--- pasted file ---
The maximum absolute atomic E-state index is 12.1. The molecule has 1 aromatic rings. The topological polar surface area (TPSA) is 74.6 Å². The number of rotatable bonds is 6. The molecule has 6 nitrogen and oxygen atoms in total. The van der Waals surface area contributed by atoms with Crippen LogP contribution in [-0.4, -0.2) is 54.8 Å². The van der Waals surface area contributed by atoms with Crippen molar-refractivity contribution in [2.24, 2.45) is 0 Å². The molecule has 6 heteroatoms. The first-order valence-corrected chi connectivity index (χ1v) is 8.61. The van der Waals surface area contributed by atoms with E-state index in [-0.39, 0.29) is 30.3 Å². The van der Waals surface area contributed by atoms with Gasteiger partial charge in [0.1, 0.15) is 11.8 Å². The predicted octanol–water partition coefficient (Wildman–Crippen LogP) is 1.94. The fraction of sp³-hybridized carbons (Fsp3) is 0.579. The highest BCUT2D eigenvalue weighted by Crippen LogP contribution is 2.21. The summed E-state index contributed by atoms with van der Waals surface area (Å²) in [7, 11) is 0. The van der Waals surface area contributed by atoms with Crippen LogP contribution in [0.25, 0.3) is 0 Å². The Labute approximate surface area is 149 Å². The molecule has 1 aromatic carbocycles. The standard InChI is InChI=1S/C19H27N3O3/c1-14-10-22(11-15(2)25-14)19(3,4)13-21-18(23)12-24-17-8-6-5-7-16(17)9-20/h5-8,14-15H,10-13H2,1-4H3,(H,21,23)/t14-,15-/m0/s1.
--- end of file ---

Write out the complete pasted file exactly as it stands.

The maximum absolute atomic E-state index is 12.1. The molecule has 1 aromatic rings. The topological polar surface area (TPSA) is 74.6 Å². The number of rotatable bonds is 6. The molecule has 6 nitrogen and oxygen atoms in total. The van der Waals surface area contributed by atoms with Crippen LogP contribution in [-0.4, -0.2) is 54.8 Å². The van der Waals surface area contributed by atoms with Crippen molar-refractivity contribution in [2.24, 2.45) is 0 Å². The molecule has 6 heteroatoms. The first-order valence-corrected chi connectivity index (χ1v) is 8.61. The van der Waals surface area contributed by atoms with E-state index in [-0.39, 0.29) is 30.3 Å². The van der Waals surface area contributed by atoms with Gasteiger partial charge in [0.1, 0.15) is 11.8 Å². The predicted octanol–water partition coefficient (Wildman–Crippen LogP) is 1.94. The fraction of sp³-hybridized carbons (Fsp3) is 0.579. The highest BCUT2D eigenvalue weighted by Crippen LogP contribution is 2.21. The summed E-state index contributed by atoms with van der Waals surface area (Å²) in [7, 11) is 0. The van der Waals surface area contributed by atoms with Crippen LogP contribution in [0.25, 0.3) is 0 Å². The Labute approximate surface area is 149 Å². The molecule has 1 aromatic carbocycles. The standard InChI is InChI=1S/C19H27N3O3/c1-14-10-22(11-15(2)25-14)19(3,4)13-21-18(23)12-24-17-8-6-5-7-16(17)9-20/h5-8,14-15H,10-13H2,1-4H3,(H,21,23)/t14-,15-/m0/s1.